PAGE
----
very simple you push the middle and turn to set it to the timing you want current timing. the best times to set a recirculating pump in a water heater is 20 to 30 min before you take a shower in the mornings 15 min is adeal and dont leave the timer on for more than 15 min which represents each pin. Remember you are trying to recirculate the cold water out off the lines and replace it with new water so next time you open your faucet you get instant hot water. ones hot water is in the line you do not need the pump. i also recomend to set the pump 15 min before you get home or before you take a shower int he afternoons there is really no pint to leave the pump all day or for longer than that because the objective is to replace cold with hot water you can even set it to turn on and off every hour for 15 min at a time if someone is home all day but remember usually the recirculating pump is there for the faucets that are far away from the water heater so if you do not used them all day and only in the morning and at night before going to bed then there is really no point to leave the pump on and waste more electricity.
I too had the same problem as you with my pipes freezing, but my heat was the culprit. Basicly the problem was the same. I turned the water on in the sink and when the water thawed there the pump started and oh my god I had broken water pipes in the house under the counter, so I turned the main water valve off, or the pump from the breaker box for the well. The difference is that if you turn the well pump off then the water runs until the pressure goes down. If you turn the main water off it will stop sooner. I fixed the pipes under the sink and behind the dishwasher started to leak, Fixed that and again turned on the water again at the main valve. Ask where your main water lever is. My water started to run in the sink area, but the drains were frozen, I put a heater under the house and heated up the pvc pipe that was still frozen. Of course the toilet..... When it got alittle warmer and the heat on the pipe, things broke loose. The plumber was no where to be found because they were so busy, this worked for me and people had great ideas for me to try. When the water and the pump were turned back on all leaks were fixed and things are back to normal. I am now wiser...I hope this story helps somewhat.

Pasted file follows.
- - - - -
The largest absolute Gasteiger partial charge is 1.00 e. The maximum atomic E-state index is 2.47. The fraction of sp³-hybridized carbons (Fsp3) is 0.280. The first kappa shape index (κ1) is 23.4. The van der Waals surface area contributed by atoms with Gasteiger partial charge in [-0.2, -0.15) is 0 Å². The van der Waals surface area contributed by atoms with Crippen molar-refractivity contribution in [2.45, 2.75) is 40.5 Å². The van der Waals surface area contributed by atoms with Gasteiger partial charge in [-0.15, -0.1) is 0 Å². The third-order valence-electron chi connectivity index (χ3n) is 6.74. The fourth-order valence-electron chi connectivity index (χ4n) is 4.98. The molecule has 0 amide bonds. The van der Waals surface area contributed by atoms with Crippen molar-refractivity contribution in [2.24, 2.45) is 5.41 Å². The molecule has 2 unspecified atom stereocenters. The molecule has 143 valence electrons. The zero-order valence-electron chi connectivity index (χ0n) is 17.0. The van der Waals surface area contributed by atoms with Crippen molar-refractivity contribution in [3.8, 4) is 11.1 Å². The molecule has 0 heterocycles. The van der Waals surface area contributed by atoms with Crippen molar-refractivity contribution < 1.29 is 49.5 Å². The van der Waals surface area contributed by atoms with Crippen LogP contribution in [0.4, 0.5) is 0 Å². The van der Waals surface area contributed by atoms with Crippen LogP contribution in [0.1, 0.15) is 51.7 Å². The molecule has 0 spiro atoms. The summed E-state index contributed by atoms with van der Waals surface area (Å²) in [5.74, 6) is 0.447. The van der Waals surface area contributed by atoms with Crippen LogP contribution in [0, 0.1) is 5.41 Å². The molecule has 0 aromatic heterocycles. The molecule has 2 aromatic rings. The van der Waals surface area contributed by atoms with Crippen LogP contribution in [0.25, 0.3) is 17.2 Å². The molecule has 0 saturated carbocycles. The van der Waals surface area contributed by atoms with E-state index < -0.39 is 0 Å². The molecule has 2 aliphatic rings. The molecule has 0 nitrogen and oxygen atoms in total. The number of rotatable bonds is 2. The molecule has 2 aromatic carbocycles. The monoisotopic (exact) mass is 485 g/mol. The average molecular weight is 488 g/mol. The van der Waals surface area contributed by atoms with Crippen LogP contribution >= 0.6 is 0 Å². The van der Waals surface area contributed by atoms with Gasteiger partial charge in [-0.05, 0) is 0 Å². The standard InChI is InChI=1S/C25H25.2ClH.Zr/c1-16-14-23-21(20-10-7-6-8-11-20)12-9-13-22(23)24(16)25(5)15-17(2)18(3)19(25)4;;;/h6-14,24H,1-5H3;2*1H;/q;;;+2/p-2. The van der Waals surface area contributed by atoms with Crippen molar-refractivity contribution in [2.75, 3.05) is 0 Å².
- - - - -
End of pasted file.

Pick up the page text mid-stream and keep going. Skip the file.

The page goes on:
Ensure that the water pump is turned off then locate the water pump in your RV. Typical locations are under the dinette, under the bed, or in a cabinet near the sink. If you can't find it, turn on a faucet and locate the noise coming from the pump (this should be really easy!). A typical water pump will be secured by 4 screws. Remove these 4 screws and slip a rubber mouse pad under the pump. Re-secure the pump being careful to not over tighten the screws. Using a mouse pad will help absorb the vibrations from the pump to the floor. Next, we will locate the rattling water pipes. Turn on the pump. Have a friend open and close any faucet while you try and locate where the clanging noise is coming from. Typical areas are where the cold water pipe passes through or runs along a cabinet wall. In this case, the cabinet acts like a sounding board and creates a lot of noise. Take some 1/2" foam pipe insulation and wrap the pipe where it rattles against the cabinet or flooring. It should slip right over and not require any securing to the pipe. But a little duct tape on each end of the insulation wouldn't hurt. Repeat this step until you have insulated all rattling pipes. Sometimes the water pump can rapid cycle on and off (cycling ON/OFF in less than 2 seconds) during low flow conditions. This can cause pulsations in the water system and create noise. To determine if adjustment is necessary, turn a faucet ON to lower than average flow of water. The pump should cycle, but its "OFF time" must be 2 seconds or longer. If the cycling is correct, no adjustment is necessary. If the pump is cycling rapidly, increase the setting by turning the adjustment screw (see image) clockwise (1 turn MAX.) until the pump operates for 1 sec. with at least 2 sec. "OFF time".